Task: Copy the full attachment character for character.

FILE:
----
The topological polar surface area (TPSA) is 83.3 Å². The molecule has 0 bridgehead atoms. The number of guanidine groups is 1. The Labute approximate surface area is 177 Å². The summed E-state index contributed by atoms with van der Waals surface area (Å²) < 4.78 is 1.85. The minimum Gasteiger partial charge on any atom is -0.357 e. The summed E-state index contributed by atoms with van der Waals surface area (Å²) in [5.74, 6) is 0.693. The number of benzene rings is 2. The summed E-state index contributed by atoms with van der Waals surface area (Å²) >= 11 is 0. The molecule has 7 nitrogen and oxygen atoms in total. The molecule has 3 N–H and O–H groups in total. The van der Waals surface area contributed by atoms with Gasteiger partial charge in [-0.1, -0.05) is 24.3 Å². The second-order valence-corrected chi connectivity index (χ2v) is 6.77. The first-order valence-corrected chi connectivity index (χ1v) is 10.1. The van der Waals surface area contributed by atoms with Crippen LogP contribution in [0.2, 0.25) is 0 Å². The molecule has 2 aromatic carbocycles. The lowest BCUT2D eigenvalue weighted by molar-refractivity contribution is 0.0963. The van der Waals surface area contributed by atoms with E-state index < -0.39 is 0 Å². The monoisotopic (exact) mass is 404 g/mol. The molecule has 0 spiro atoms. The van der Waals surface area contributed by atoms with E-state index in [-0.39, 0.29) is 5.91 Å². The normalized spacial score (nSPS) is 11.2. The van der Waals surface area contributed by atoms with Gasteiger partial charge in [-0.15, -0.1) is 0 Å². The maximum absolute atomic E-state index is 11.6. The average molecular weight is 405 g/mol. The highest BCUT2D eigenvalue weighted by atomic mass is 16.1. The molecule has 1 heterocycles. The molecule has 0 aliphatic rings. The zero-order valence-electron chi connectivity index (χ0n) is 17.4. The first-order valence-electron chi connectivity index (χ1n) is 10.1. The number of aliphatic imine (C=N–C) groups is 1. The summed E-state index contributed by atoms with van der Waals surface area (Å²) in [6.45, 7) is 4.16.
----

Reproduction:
The topological polar surface area (TPSA) is 83.3 Å². The molecule has 0 bridgehead atoms. The number of guanidine groups is 1. The Labute approximate surface area is 177 Å². The summed E-state index contributed by atoms with van der Waals surface area (Å²) < 4.78 is 1.85. The minimum Gasteiger partial charge on any atom is -0.357 e. The summed E-state index contributed by atoms with van der Waals surface area (Å²) in [5.74, 6) is 0.693. The number of benzene rings is 2. The summed E-state index contributed by atoms with van der Waals surface area (Å²) >= 11 is 0. The molecule has 7 nitrogen and oxygen atoms in total. The molecule has 3 N–H and O–H groups in total. The van der Waals surface area contributed by atoms with Gasteiger partial charge in [-0.1, -0.05) is 24.3 Å². The second-order valence-corrected chi connectivity index (χ2v) is 6.77. The first-order valence-corrected chi connectivity index (χ1v) is 10.1. The van der Waals surface area contributed by atoms with Crippen LogP contribution in [0.2, 0.25) is 0 Å². The molecule has 2 aromatic carbocycles. The lowest BCUT2D eigenvalue weighted by molar-refractivity contribution is 0.0963. The van der Waals surface area contributed by atoms with E-state index < -0.39 is 0 Å². The monoisotopic (exact) mass is 404 g/mol. The molecule has 0 spiro atoms. The van der Waals surface area contributed by atoms with E-state index in [-0.39, 0.29) is 5.91 Å². The normalized spacial score (nSPS) is 11.2. The van der Waals surface area contributed by atoms with Gasteiger partial charge in [-0.15, -0.1) is 0 Å². The maximum absolute atomic E-state index is 11.6. The average molecular weight is 405 g/mol. The highest BCUT2D eigenvalue weighted by atomic mass is 16.1. The molecule has 1 heterocycles. The molecule has 0 aliphatic rings. The zero-order valence-electron chi connectivity index (χ0n) is 17.4. The first-order valence-electron chi connectivity index (χ1n) is 10.1. The number of aliphatic imine (C=N–C) groups is 1. The summed E-state index contributed by atoms with van der Waals surface area (Å²) in [6.45, 7) is 4.16.